New Zealand captain Kane Williamson was banned from England for a hip injury from the Twenty20 series. The pacemaker with his right arm, Tim Southee, will lead the team in his absence.
Williamson’s hip has been bothering him for some time – prompting him to retire in the middle of the Bangladesh test series in March. After talks with head coach Gary Stead, he recently represented the Northern Districts against Canterbury at Plunket Shield.
“We’ve been watching the injury for some time now and it’s the same problem that precluded him from his last Test against Bangladesh in March,” Stead said Friday, October 25. “It’s a disappointing moment for Kane at the start of an exciting kiwi summer, but we think this is the right decision as a busy season is approaching.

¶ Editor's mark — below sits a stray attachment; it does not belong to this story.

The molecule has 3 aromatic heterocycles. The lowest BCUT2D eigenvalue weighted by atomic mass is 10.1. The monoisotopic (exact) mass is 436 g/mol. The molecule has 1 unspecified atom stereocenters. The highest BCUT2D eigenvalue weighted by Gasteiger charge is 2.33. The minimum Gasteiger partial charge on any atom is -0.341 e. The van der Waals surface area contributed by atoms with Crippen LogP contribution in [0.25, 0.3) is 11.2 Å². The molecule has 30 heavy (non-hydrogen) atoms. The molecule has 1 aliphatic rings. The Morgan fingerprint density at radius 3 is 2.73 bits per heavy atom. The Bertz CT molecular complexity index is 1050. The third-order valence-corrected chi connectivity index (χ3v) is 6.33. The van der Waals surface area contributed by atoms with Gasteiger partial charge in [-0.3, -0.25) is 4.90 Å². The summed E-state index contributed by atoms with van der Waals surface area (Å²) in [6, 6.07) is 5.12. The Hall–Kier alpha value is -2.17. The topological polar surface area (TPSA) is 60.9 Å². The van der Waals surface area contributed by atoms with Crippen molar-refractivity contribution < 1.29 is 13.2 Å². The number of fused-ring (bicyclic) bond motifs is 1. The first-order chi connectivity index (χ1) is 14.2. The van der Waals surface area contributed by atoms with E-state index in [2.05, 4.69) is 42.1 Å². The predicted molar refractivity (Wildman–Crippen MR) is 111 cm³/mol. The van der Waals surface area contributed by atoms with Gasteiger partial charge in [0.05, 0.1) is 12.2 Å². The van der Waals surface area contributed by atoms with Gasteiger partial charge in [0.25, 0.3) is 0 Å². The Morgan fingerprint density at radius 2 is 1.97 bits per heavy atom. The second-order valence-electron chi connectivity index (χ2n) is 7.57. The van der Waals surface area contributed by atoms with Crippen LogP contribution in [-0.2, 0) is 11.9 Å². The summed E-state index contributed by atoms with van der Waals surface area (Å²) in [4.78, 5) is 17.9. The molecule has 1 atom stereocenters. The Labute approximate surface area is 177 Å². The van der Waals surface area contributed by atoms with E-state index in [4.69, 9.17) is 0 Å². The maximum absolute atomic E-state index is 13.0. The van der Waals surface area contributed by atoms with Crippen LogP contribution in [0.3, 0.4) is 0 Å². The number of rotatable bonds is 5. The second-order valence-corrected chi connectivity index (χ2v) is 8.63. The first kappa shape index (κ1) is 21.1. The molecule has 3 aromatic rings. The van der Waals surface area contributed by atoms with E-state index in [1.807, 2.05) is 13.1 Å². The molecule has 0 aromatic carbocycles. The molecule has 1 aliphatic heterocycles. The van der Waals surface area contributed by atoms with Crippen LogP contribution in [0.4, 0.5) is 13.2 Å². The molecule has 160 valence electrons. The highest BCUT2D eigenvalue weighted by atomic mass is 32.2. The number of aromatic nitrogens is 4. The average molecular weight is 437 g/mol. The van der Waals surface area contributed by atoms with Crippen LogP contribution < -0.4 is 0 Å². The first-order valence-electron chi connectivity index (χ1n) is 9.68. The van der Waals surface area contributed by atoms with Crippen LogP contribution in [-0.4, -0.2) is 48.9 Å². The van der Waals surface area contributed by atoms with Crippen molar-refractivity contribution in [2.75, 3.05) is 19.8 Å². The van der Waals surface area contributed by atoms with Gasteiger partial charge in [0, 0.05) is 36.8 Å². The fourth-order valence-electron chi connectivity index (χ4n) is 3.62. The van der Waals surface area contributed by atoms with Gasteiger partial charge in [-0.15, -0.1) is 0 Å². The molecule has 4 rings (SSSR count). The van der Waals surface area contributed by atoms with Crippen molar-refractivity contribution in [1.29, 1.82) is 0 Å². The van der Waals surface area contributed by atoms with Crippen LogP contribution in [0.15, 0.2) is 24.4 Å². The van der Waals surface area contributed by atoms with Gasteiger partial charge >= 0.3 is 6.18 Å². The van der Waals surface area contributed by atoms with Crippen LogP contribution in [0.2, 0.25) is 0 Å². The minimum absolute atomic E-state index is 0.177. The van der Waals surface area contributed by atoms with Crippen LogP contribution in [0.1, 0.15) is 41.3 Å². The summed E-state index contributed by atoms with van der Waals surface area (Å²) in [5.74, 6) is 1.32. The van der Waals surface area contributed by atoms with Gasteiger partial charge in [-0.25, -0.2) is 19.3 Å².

“We are fortunate enough to have someone like Tim who can jump in and take the reins, as he recently did on the Sri Lanka tour.”
Fast bowler Lockie Ferguson is about to make a comeback after being ruled out of a thumb injury from New Zealand’s entire tour of Sri Lanka. The 28-year-old recently played in the final of the 2019 ICC men’s cricket world championship against England and now plays in two warm-up games against a New Zealand XI. He will also be available for the first three games of the T20Is series before making way in the last two games to Trent Boult.
Boult, New Zealand’s top ranked player in the ICC Bowling test at MRF Tires, will first prepare for the upcoming test against England. With the points of the World Test Championship in the balance, New Zealand will be hoping to have its best players available for a big test summer, with series against England, Australia and India over the next four months.
Against this background, Boult will play another game at Plunket Shield, New Zealand’s premier competition before moving to the national squad for the T20I series.
“Working with Trent and looking forward to the coming season,” said Stead, “we see another four-day game that will give him the best preparation for the upcoming trials against England and Australia.”